DoorDash’s ad platform is a cost-per-click biddable keyword search ad platform that CPG brands can use to reach relevant shoppers when they’re on kind of the DoorDash marketplace.

For its most recent quarter, DoorDash reported revenue growth of nearly 40% to $1.8 billion from $1.3 billion at the end of the fourth quarter of 2021. Net loss for the same period narrowed to $155 million from $640 million.

Seeking out new advertisers

The challenge for DoorDash in building out a retail media network is in trying to convince CPG brands to spend money with them, rather than with all of the other retailers that are building out advertising platforms, ranging from Walmart to Kroger to Dollar General.

“[DoorDash] is building out a platform like everyone else,” said Andrew Lipsman, principal analyst for retail and e-commerce at Insider Intelligence.

Lipsman said that DoorDash seems to be “actively courting CPG brands, they’re building out the tools and capabilities to further monetize through advertising. My sense is that it’s been successful with restaurants, which is the primary use case for DoorDash.”

However, Lipsman noted that when CPG firms decide to spend money on media advertising, DoorDash has not historically been at the top of their minds. “The question is to what extent it’s getting traction with CPG brands, which is a huge market of advertisers,” Lipsman said.

In the eyes of Carly Sutherland, a brand and communications strategy consultant, right now DoorDash is heavily focused on transactional ad tools like discounts, promotions and incentive offers. For instance, DoorDash recently promoted a 20% discount at Aldi’s on a purchase of $35 or more.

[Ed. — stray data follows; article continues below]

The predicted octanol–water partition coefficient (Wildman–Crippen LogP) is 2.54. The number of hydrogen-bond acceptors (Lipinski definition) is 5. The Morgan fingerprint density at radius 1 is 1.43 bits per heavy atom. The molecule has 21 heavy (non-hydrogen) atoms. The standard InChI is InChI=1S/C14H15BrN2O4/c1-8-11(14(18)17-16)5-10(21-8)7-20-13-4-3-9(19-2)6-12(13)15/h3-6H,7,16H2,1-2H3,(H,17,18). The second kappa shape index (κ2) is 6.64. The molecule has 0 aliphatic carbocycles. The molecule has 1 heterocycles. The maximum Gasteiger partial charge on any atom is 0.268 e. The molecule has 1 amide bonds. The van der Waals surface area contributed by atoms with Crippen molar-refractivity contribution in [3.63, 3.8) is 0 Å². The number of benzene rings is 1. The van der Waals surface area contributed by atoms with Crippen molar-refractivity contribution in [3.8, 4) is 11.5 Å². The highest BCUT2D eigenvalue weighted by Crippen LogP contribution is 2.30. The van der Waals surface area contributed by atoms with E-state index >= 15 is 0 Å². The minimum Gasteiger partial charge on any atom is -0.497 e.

“There’s a big brand-building opportunity for both DoorDash and CPG brands to partner on creative and contextual advertising based on human behavior and consumer insights,” she told Modern Retail. Sutherland cited a hypothetical example of users ordering McDonald’s late at night, and added that brands like Gatorade or Liquid IV could then advertise their products a potential add-on.

The CPG category that’s most likely to benefit from DoorDash is alcohol, said Lipsman, noting that people are ordering for standalone alcohol delivery and it’s adjacent to restaurant delivery in terms of an impulse purchase. “A big part of their value proposition to CPG brands is convenience, and impulse a lot of the time happens outside of normal business hours. Their argument — which is a very fair one — is that this is drives incremental purchases. So, in a thin margin businesses like consumer packaged goods, that incremental purchase that wouldn’t have otherwise happened is really valuable,” explained Lipsman.

In the end, according to Lipsman, DoorDash’s ad platform may be more beneficial to CPG brands, but it must still generate enough additional sales. Otherwise, he said, “it will be vying for customers’ attention with other channels like Amazon, Walmart, Kroger, Instacart, Target — and getting those dollars from major brands is incredibly difficult.”